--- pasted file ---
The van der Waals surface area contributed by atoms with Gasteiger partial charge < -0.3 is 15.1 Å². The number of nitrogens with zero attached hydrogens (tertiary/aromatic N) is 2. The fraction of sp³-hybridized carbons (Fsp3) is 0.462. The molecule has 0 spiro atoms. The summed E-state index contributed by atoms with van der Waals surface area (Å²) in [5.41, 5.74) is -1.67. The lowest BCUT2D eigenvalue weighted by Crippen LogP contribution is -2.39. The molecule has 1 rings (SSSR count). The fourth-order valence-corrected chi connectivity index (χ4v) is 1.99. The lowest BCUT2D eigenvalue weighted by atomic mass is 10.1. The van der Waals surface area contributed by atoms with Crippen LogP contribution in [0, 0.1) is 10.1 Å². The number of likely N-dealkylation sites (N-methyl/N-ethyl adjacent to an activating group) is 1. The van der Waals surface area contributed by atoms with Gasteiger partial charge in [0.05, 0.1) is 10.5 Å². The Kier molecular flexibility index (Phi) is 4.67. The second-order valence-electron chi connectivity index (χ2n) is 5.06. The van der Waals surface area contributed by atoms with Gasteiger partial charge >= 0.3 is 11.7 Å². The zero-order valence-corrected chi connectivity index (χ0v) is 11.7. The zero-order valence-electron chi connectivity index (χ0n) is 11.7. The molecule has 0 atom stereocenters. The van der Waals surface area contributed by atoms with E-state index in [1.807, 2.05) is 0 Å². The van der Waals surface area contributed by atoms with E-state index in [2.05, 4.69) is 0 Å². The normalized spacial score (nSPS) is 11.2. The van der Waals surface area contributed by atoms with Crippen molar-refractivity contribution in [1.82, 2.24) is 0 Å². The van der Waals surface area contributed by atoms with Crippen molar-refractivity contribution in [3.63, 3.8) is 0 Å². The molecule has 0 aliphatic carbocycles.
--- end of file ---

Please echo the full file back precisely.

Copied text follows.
The van der Waals surface area contributed by atoms with Gasteiger partial charge < -0.3 is 15.1 Å². The number of nitrogens with zero attached hydrogens (tertiary/aromatic N) is 2. The fraction of sp³-hybridized carbons (Fsp3) is 0.462. The molecule has 0 spiro atoms. The summed E-state index contributed by atoms with van der Waals surface area (Å²) in [5.41, 5.74) is -1.67. The lowest BCUT2D eigenvalue weighted by Crippen LogP contribution is -2.39. The molecule has 1 rings (SSSR count). The fourth-order valence-corrected chi connectivity index (χ4v) is 1.99. The lowest BCUT2D eigenvalue weighted by atomic mass is 10.1. The van der Waals surface area contributed by atoms with Crippen LogP contribution in [0, 0.1) is 10.1 Å². The number of likely N-dealkylation sites (N-methyl/N-ethyl adjacent to an activating group) is 1. The van der Waals surface area contributed by atoms with Gasteiger partial charge in [0.05, 0.1) is 10.5 Å². The Kier molecular flexibility index (Phi) is 4.67. The second-order valence-electron chi connectivity index (χ2n) is 5.06. The van der Waals surface area contributed by atoms with Gasteiger partial charge >= 0.3 is 11.7 Å². The zero-order valence-corrected chi connectivity index (χ0v) is 11.7. The zero-order valence-electron chi connectivity index (χ0n) is 11.7. The molecule has 0 atom stereocenters. The van der Waals surface area contributed by atoms with E-state index in [1.807, 2.05) is 0 Å². The van der Waals surface area contributed by atoms with E-state index in [2.05, 4.69) is 0 Å². The normalized spacial score (nSPS) is 11.2. The van der Waals surface area contributed by atoms with Crippen molar-refractivity contribution in [1.82, 2.24) is 0 Å². The van der Waals surface area contributed by atoms with Crippen molar-refractivity contribution in [3.63, 3.8) is 0 Å². The molecule has 0 aliphatic carbocycles.